When news circulated that the comedian John Mulaney was divorcing Anna Marie Tendler, coupling with Olivia Munn and having a baby, I — along with many millennials — was shocked. What happened?
You have to understand, this was neither an ordinary celebrity break-up nor a logical next step for a newly minted celebrity couple. In every stand-up routine, Mulaney had gushed over his now ex-wife, marveling over her confidence and honesty. And for many of us, these moments were pure gold, a peek into a thoroughly millennial relationship — interfaith (Mulaney is Catholic and Tendler is Jewish) and childless (Mulaney had always been clear that the two did not want children). It seemed Mulaney and his wife were joyfully, gleefully making a life for themselves based on their own terms.
Since last spring, many think pieces have come out unpacking why the Mulaney-Tendler-Munn drama hit fans so hard, and almost all of them cite Mulaney’s brand of humor as cause. Mulaney’s humor is wholly autobiographical, and so we felt that we knew him because we watched his stand-up. But as several people (including my husband) have pointed out, we really do not know the real John Mulaney — we just know the comedic persona he has crafted. Most of his audience simply took this crafted persona for the real thing.
A year later, the sting has worn off, and as I was cleaning my home one day, I decided to re-watch “Kid Gorgeous,” Mulaney’s Netflix stand-up special from 2018. About halfway through, Mulaney began to extoll the many virtues of his ex-wife and I stood still: “She is a dynamite, five-foot, Jewish bitch and she’s the best.” Post-divorce, the words left a strange reverberation in my ear. I started watching stand-up after stand-up, and it hit me over and over again: Mulaney wasn’t just infatuated with his wife; he was infatuated with his wife’s Jewishness.
Being a secular Jewish woman is difficult. Growing up, I felt like I had to toggle between two worlds: the Jewish one where I never fit in (I was never the one to lead the Hanukkah assembly or attend Jewish summer camp) and the secular one where I often felt that I was playing defense against the Jewish stereotypes floating about in ‘90s pop culture — the Jewish American Princess, the Jewish mother-in-law, and the loud and bossy Jewish woman.
When I was in my early 30s, I found myself in an interfaith relationship with a man who would soon become my husband, and back then, hearing John Mulaney, a non-Jew, lovingly celebrate his wife for all of the stereotypes I had avoided gave me pause. Maybe there were people out there (besides my boyfriend) who admired my tendency to be bossy, opinionated and blunt. Maybe there were people out there who appreciated my ability to find a good sale and easily slip into a bona fide Jewish Brooklyn accent. Mulaney’s joy in his then-Jewish wife freed me to enjoy all of the Jewish parts of my identity I had guarded.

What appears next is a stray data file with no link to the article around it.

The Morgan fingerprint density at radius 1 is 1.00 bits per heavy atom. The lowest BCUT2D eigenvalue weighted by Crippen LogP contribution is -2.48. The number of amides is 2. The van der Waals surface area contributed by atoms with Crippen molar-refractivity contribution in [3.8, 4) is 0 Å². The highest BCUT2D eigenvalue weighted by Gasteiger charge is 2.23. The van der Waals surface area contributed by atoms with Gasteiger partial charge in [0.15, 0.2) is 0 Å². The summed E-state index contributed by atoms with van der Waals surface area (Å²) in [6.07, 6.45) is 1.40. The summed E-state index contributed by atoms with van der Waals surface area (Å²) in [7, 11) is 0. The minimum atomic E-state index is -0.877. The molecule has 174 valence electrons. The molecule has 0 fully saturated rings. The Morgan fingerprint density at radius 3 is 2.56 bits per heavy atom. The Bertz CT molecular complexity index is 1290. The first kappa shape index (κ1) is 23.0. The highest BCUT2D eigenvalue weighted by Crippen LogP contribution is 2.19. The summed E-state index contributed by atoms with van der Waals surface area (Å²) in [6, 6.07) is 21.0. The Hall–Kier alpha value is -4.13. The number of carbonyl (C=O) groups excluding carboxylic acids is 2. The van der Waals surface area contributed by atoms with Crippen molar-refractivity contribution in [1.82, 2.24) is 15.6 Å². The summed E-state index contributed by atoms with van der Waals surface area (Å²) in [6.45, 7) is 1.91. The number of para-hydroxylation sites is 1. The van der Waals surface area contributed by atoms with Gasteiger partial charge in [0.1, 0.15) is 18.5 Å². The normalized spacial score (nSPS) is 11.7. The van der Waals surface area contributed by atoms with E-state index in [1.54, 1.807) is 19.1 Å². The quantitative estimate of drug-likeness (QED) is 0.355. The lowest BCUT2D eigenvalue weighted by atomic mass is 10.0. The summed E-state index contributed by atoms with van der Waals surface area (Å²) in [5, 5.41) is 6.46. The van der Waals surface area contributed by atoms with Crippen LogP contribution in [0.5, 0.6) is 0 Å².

But this time as I watched Mulaney, something did not feel right. Emphasizing that his now-ex-wife is a short, bossy, Jewish bitch unnerved me. It didn’t feel like a celebration, but more like an exoticization. Mulaney was marking Tendler as an other. Why couldn’t Anna Marie Tendler just be short and bossy? Why did her height and habit of saying exactly what she was thinking have to be tied to the fact that she — in whatever way that she does — identifies as a Jew? I kept asking myself, “Are only Jewish women loud and bossy? And is every Jewish woman like this?”
The more I think about it, the more I find that Mulaney’s celebration of Anna Marie Tendler reads as a form of toxic masculinity, one in which white cis Christian men prevent others from entering mainstream culture. For decades, Jewish women and men have tried to hide and mask various Jewish cultural trappings in an effort to pass in a country ruled by a non-Jewish majority.
Of course, things have vastly improved, and we see it in pop culture. TV shows like “The Goldbergs” and “Schitt’s Creek” celebrate modern Jewish families, Larry David is a cultural icon, and more and more, the diversity of American Jewry is emphasized and celebrated.
But the fact still stands that we Jews, for better or worse, are not your everyday “traditional” Americans — and that’s absolutely fine. What’s not fine is when people like Mulaney, enrobed in a false mantle of celebration, use their position of power to further other us. His comments prevent Tendler and Jewish women like her from fully entering into mainstream Americana. It’s a very effective way of keeping certain people out of what is considered “normal” and “acceptable” in America.
And no, I do not find it funny.